News coverage of President Obama's speech at West Point Wednesday focused on one seemingly hard and fast statement: The United States will keep 9,800 troops in Afghanistan next year, ensuring that the nation's longest war continues a little longer. The 9,800 troop figure has been repeated so often, and in so many places, that it actually obscures a key point: An invisible army of American diplomats, intelligence personnel, civilian government officials, and contractors will remain in Afghanistan well in the future, likely outnumbering the 9,800 troops that will be there next year and the smaller numbers of troops that will be there in the years to come.
The size, scope, composition, and duration of that civilian mission to Afghanistan will hinge on the way the Obama administration answers four questions: (1) what does Washington plan to do in Afghanistan; (2) how will the White House divide those missions among military, civilian, and contractor personnel; (3) what level of risk should the United States be willing to accept for our missions and our personnel; and (4) how much will Washington rely on allies, both Afghan and international, to shoulder the burden going forward. Depending on how the administration answers those questions, and what mixture of civilians and contractors it chooses to field, the U.S. civilian presence in Afghanistan could grow to be two or three times as large as the military mission there -- or more.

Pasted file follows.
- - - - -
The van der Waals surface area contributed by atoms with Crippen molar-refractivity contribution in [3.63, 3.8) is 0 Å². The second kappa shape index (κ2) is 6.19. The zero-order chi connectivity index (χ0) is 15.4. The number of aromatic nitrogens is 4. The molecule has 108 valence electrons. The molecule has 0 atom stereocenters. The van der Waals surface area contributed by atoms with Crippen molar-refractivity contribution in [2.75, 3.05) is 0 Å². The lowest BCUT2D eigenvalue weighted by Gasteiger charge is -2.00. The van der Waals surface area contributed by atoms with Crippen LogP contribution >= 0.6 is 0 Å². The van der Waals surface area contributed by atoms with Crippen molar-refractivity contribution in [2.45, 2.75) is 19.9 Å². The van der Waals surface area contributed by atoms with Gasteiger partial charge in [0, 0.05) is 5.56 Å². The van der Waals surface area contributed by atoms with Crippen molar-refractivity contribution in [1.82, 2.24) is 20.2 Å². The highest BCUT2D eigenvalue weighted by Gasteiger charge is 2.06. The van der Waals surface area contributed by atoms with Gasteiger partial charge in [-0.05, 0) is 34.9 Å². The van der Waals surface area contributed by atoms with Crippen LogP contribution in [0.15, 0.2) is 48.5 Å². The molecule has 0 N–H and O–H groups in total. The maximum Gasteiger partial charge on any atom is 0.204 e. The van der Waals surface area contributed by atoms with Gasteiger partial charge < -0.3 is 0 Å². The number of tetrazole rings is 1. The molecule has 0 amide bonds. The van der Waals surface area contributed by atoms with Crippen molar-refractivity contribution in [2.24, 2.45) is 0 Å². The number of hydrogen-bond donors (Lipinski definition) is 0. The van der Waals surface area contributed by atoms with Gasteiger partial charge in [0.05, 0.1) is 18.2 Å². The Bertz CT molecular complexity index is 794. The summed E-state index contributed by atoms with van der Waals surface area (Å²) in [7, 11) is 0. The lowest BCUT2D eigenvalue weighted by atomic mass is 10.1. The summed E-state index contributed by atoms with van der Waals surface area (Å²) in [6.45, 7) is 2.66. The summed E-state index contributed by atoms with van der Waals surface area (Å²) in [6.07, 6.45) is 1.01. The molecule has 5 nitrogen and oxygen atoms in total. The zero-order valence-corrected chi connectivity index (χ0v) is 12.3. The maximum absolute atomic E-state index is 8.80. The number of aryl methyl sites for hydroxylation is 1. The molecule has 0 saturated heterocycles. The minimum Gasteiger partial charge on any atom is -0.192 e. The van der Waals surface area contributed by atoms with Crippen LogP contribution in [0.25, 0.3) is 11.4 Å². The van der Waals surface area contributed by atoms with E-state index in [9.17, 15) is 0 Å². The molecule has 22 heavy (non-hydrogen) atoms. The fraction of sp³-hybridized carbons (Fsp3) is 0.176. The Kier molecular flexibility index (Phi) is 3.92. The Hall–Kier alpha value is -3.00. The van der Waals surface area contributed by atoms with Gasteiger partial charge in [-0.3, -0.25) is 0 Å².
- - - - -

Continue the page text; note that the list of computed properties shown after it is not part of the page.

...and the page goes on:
More from CNAS
CommentaryBenefits for Survivors and Dependents
In the post-9/11 era, a “sea of goodwill” made up of organizations in the public, private, and nonprofit sectors has formed to support veterans, service members, their familie...
By Zachary Jaynes
CommentaryWhat the COVID-19 pandemic reveals about the US military's role in defending the nation
The novel coronavirus (COVID-19) is a stark reminder that America’s defense requires more than the Department of Defense. This was awkwardly clear earlier this month,...
By Lt Col Stewart Parker
CommentaryBanning COVID-19 survivors from military service is a recruiting mess waiting to happen
A recent memo from Military Entrance and Processing Command (MEPCOM) added to previously issued start-stop guidance from the Department of Defense relating to COVID-19. U...
By Nathalie Grogan & Emma Moore
CommentaryWhat Afghanistan Can Teach Us About Fighting Coronavirus
As worried Americans look for answers in the midst of a global pandemic, it is no surprise that many have turned to the symbols and language of war. Public officials from Gove...
By Pat A. Basu & Dr. Jason Dempsey